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Obama: “Brian, we can’t solve global warming because I f—ing changed light bulbs in my house.”

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"Obama: “Brian, we can’t solve global warming because I f—ing changed light bulbs in my house.”"

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Newsweek‘s special election project has a great anecdote about Obama talking bluntly about dumb debate questions:

The debates unnerved both candidates. When he was preparing for them during the Democratic primaries, Obama was recorded saying, “I don’t consider this to be a good format for me, which makes me more cautious. I often find myself trapped by the questions and thinking to myself, ‘You know, this is a stupid question, but let me … answer it.’ So when Brian Williams is asking me about what’s a personal thing that you’ve done [that's green], and I say, you know, ‘Well, I planted a bunch of trees.’ And he says, ‘I’m talking about personal.’ What I’m thinking in my head is, ‘Well, the truth is, Brian, we can’t solve global warming because I f—ing changed light bulbs in my house. It’s because of something collective‘.”

Good thing Obama didn’t actually say that because McCain probably would have later singled out his use of the word “collective” to argue that Obama believes in Soviet-style communism.

Seriously, though, how refreshing it will be to have a president who thinks and speaks intelligently on complicated issues like energy and climate.

For the record, here is how the April 26, 2007 exchange between Williams and Obama actually went:

Williams: … what in your personal life, Senator Obama, have you done personally to make for a better environment? Personal life…

Obama: Well, you know, we just had Earth Day. And we actually organized 3,000 volunteers to plant trees, which…

Williams: I mean, like light bulbs…

Obama: Well…

(Laughter)

I thought the tree thing was pretty good.

Williams: Well, yes, but…

Obama: We’ve also been working to install lightbulbs that last longer and save energy. And that’s something that I’m trying to teach my daughters, 8-year-old Malia and 5-year-old Sasha.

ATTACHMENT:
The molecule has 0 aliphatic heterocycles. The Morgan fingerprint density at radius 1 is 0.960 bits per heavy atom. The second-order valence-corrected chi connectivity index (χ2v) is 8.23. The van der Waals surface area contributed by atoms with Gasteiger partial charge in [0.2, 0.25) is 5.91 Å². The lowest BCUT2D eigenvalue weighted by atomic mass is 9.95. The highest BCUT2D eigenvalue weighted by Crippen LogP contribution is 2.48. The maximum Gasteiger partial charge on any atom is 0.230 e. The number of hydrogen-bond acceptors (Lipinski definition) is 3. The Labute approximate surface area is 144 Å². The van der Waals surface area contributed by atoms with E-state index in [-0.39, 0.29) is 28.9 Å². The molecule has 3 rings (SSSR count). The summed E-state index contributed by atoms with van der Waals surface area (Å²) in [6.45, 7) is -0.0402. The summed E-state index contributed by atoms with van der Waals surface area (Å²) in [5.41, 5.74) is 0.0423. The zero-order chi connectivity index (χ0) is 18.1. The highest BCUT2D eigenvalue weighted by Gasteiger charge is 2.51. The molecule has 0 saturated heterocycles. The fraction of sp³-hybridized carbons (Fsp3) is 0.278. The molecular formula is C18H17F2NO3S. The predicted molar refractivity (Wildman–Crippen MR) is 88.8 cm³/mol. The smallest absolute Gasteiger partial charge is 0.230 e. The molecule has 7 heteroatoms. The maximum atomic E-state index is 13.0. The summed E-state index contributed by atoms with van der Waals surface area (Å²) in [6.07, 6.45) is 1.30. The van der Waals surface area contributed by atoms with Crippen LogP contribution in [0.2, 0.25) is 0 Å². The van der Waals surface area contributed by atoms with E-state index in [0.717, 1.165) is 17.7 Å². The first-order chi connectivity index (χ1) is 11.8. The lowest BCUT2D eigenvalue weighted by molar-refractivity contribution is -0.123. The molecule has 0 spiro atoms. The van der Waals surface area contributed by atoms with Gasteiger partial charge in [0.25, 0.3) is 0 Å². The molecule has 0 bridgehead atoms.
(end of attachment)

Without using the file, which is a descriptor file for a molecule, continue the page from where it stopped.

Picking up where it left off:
Nice to know even the uber-eloquent President-elect is (almost) like the rest of us, thinking up snappier answers after-the-fact.

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10 Responses to Obama: “Brian, we can’t solve global warming because I f—ing changed light bulbs in my house.”

  1. Russ says:

    It reads like satire, really. Media green-chic Spinal Tap.

    Except at least Obama’s smart enough to realize how silly the light-bulb ideology is.

  2. Modesty says:

    Coincidentally, a year ago–to the day, what’s with that?–I got an email talking about Gore segregating the personal and the political. At the CGI last year, Gore said:

    “There should be no mistake that this crisis, the climate crisis, is not going to be solved only by personal action and business action. We need changes in laws…”

    The author went on to say that it was unfortunate that Gore’s rhetoric inadvertently but implicitly excluded actions that would influence changes in laws (informed voting, for instance) from the category of “personal action.”

    Interestingly, Jim Hansen, when asked, instead, couldn’t have been clearer: the top lifestyle change to save the world is to become more politically active and hold elected leaders accountable.

    Fortunately, even though Obama didn’t say…

    “Well Brian, *my* personal action is to run for President of the United States of America and make building a new, healthy, strong, and truly clean energy economy my top priority and to lead the international community toward a more just and prosperous future, with a more stable climate.
    And I’m asking every one of you out there to make sure that *your* personal actions include active participation in our democratic process.”

    …that’s what enough people heard. And the rest is history.

  3. Paul K says:

    Joe,
    “It’s because of something collective” is inspirational to me.

    Replacing Fossil Fuel aspires to be a national association that speeds the deployment and reduces the cost of 21st Century energy technology through the power of collective action. RFF is dedicated to providing alternative energy resources to schools, libraries, museums and community centers. Join in the transition to 21st Century Energy production one watt at a time.

    To that end, I am hosting a forum Wednesday Nov. 12 at the Beverly Arts Center of Chicago. The Beverly Arts Center is well suited for conversion to solar energy. It is an important community asset. The building is all electric, including heat. It has a large, unobstructed flat roof. The local utility has automatic buy back, a key to success.